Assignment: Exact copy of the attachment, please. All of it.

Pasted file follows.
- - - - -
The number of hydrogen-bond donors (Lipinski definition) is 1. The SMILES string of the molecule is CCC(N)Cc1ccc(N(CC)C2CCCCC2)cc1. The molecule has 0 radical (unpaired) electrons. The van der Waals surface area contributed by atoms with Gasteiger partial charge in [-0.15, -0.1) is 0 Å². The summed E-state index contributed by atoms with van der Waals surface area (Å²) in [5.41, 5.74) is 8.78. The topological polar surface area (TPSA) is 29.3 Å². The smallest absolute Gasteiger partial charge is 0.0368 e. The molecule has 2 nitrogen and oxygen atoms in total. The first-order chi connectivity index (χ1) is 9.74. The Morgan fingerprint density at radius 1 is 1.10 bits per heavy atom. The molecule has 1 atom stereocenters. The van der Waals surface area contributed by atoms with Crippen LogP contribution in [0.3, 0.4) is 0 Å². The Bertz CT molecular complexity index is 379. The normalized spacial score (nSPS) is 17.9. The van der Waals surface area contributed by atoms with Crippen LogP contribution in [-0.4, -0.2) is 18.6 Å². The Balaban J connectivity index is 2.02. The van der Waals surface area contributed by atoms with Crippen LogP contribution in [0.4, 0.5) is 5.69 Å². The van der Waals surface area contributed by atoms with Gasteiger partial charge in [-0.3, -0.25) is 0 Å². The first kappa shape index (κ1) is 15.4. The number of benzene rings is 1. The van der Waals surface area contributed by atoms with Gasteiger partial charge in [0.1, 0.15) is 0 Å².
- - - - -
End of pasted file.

The number of hydrogen-bond donors (Lipinski definition) is 1. The SMILES string of the molecule is CCC(N)Cc1ccc(N(CC)C2CCCCC2)cc1. The molecule has 0 radical (unpaired) electrons. The van der Waals surface area contributed by atoms with Gasteiger partial charge in [-0.15, -0.1) is 0 Å². The summed E-state index contributed by atoms with van der Waals surface area (Å²) in [5.41, 5.74) is 8.78. The topological polar surface area (TPSA) is 29.3 Å². The smallest absolute Gasteiger partial charge is 0.0368 e. The molecule has 2 nitrogen and oxygen atoms in total. The first-order chi connectivity index (χ1) is 9.74. The Morgan fingerprint density at radius 1 is 1.10 bits per heavy atom. The molecule has 1 atom stereocenters. The van der Waals surface area contributed by atoms with Crippen LogP contribution in [0.3, 0.4) is 0 Å². The Bertz CT molecular complexity index is 379. The normalized spacial score (nSPS) is 17.9. The van der Waals surface area contributed by atoms with Crippen LogP contribution in [-0.4, -0.2) is 18.6 Å². The Balaban J connectivity index is 2.02. The van der Waals surface area contributed by atoms with Crippen LogP contribution in [0.4, 0.5) is 5.69 Å². The van der Waals surface area contributed by atoms with Gasteiger partial charge in [-0.3, -0.25) is 0 Å². The first kappa shape index (κ1) is 15.4. The number of benzene rings is 1. The van der Waals surface area contributed by atoms with Gasteiger partial charge in [0.1, 0.15) is 0 Å².